(AP) Federal investigators say there’s been a rash of cases of bank account information being stolen at ATMs in Nashville and Chattanooga.
Crooks are using a device called a skimmer, a card reader that’s placed over the regular card slots on bank machines to capture account information. They can also get your PIN number by placing cameras near the ATM.
Agent Greg Mays says the Secret Service field office in Nashville, has investigated 10 cases of skimming in Nashville in the past year.
If you thought the HPV vaccine against cervical cancer was controversial before, things are just warming up.
A panel of experts that advises the Centers for Disease Control and Prevention on vaccine policies has recommended routine vaccination of 11- and 12-year-old boys with Gardasil, Merck's vaccine against human papillomavirus. Vaccinations could start as early as age 9 and extend to 21-year-old men who weren't previously vaccinated.
A sting operation resulted in the arrest of 12 people, including five New York Police Department officers, on charges that they smuggled $1 million worth of firearms, cigarettes and slot machines they thought were stolen, authorities said Tuesday.
Three retired NYPD officers and a New Jersey corrections officer and three civilians are among the other defendants named in a federal criminal complaint.
U.S. Attorney Preet Bharara said they were willing to smuggle a variety of contraband "as long as the price was right."
Federal authorities are cracking down on medical marijuana in California.
In the Central Valley, the nation's most productive farm belt, pot is becoming a more lucrative crop than almonds and grapes. The feds say much of what's grown as "medical marijuana" is actually sold on the black market.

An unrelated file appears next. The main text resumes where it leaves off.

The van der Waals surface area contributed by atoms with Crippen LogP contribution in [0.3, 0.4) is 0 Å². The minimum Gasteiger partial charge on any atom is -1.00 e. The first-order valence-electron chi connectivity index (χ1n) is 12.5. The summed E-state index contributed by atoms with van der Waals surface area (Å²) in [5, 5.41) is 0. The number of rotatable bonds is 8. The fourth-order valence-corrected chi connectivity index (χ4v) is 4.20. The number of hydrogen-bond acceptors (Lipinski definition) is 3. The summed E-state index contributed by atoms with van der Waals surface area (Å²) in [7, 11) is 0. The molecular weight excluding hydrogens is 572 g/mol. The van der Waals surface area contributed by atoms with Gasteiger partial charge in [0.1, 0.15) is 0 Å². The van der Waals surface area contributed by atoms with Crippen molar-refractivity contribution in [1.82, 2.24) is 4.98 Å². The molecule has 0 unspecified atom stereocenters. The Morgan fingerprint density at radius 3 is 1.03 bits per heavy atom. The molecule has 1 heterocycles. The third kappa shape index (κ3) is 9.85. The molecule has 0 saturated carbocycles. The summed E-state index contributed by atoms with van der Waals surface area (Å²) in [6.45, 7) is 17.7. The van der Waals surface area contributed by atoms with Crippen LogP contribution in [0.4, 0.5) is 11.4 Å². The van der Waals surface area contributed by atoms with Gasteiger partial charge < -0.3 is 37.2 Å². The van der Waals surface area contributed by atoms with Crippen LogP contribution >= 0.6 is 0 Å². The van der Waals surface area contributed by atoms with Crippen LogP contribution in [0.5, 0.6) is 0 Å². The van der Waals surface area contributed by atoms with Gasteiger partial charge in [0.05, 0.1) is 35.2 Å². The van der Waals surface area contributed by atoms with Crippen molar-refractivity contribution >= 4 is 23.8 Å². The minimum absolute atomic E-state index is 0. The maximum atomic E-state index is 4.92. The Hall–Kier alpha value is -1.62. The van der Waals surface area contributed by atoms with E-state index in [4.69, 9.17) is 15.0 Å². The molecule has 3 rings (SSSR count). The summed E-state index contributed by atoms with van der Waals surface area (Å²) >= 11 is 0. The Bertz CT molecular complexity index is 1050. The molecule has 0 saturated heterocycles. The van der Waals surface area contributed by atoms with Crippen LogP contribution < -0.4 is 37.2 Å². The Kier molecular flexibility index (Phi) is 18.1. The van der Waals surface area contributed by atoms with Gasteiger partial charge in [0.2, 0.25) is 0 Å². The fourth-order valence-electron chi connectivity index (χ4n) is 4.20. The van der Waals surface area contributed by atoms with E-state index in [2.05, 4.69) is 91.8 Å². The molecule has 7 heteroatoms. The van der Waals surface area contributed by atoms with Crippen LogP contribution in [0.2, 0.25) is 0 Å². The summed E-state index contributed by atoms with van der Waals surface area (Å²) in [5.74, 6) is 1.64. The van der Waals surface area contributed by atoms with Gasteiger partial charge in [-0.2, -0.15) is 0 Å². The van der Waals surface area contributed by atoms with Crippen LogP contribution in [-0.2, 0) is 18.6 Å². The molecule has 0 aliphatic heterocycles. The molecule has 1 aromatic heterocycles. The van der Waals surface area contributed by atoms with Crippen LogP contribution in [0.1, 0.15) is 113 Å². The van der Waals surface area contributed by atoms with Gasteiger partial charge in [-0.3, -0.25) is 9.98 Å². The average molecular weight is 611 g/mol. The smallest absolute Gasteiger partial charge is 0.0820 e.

Federal agents have been raiding cornfields and vineyards, yanking marijuana plants. And now they're using a new tool: targeting landlords, threatening to seize buildings where marijuana is sold and farmland where it's grown.
Music-based games like Rock Band and Guitar Hero, which let you play along to popular songs with fake instruments, once ruled the video game industry. They raked in billions of dollars in sales in 2008, when their popularity was at its peak. But such games have since lost their luster, and sales for both have plummeted. Now the French video game publisher and development company Ubisoft is hoping to revive interest in the video game genre by adding a new twist — the ability to use a real guitar.
(AP) A Tennessee jury has convicted a Georgia man on federal firearms charge. Authorities say he was participating in a plot to take over teh Monroe County courthouse.
This morning in Knoxville, a jury convicted Darren Wesley Huff of carrying a firearm with the intent to use it in a civil disorder this morning. They found him not guilty of using a firearm in relation to a second, more serious felony.